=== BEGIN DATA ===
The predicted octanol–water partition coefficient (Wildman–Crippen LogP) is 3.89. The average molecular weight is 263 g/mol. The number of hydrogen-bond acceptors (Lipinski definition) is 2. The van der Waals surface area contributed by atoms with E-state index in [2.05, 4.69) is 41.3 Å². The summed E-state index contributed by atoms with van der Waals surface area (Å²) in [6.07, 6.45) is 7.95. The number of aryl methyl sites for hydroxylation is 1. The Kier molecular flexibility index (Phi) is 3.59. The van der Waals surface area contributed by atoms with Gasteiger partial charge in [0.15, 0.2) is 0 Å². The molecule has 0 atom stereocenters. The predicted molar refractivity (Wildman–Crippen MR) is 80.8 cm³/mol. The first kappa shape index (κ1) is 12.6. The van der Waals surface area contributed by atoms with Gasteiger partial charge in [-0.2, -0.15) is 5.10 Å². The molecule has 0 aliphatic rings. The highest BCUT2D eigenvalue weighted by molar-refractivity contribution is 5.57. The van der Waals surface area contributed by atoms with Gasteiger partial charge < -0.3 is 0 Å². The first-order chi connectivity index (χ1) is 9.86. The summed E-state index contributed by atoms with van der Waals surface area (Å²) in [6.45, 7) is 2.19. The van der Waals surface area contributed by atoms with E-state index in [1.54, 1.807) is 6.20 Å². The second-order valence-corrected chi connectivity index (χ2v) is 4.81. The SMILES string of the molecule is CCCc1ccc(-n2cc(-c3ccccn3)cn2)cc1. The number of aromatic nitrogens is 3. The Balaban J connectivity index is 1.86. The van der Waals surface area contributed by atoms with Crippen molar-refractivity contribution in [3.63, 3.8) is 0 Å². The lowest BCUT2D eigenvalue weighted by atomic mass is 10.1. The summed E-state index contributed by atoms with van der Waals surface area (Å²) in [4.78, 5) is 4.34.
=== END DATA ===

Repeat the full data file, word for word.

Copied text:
The predicted octanol–water partition coefficient (Wildman–Crippen LogP) is 3.89. The average molecular weight is 263 g/mol. The number of hydrogen-bond acceptors (Lipinski definition) is 2. The van der Waals surface area contributed by atoms with E-state index in [2.05, 4.69) is 41.3 Å². The summed E-state index contributed by atoms with van der Waals surface area (Å²) in [6.07, 6.45) is 7.95. The number of aryl methyl sites for hydroxylation is 1. The Kier molecular flexibility index (Phi) is 3.59. The van der Waals surface area contributed by atoms with Gasteiger partial charge in [0.15, 0.2) is 0 Å². The molecule has 0 atom stereocenters. The predicted molar refractivity (Wildman–Crippen MR) is 80.8 cm³/mol. The first kappa shape index (κ1) is 12.6. The van der Waals surface area contributed by atoms with Gasteiger partial charge in [-0.2, -0.15) is 5.10 Å². The molecule has 0 aliphatic rings. The highest BCUT2D eigenvalue weighted by molar-refractivity contribution is 5.57. The van der Waals surface area contributed by atoms with Gasteiger partial charge < -0.3 is 0 Å². The first-order chi connectivity index (χ1) is 9.86. The summed E-state index contributed by atoms with van der Waals surface area (Å²) in [6.45, 7) is 2.19. The van der Waals surface area contributed by atoms with E-state index in [1.54, 1.807) is 6.20 Å². The second-order valence-corrected chi connectivity index (χ2v) is 4.81. The SMILES string of the molecule is CCCc1ccc(-n2cc(-c3ccccn3)cn2)cc1. The number of aromatic nitrogens is 3. The Balaban J connectivity index is 1.86. The van der Waals surface area contributed by atoms with Crippen molar-refractivity contribution in [3.63, 3.8) is 0 Å². The lowest BCUT2D eigenvalue weighted by atomic mass is 10.1. The summed E-state index contributed by atoms with van der Waals surface area (Å²) in [4.78, 5) is 4.34.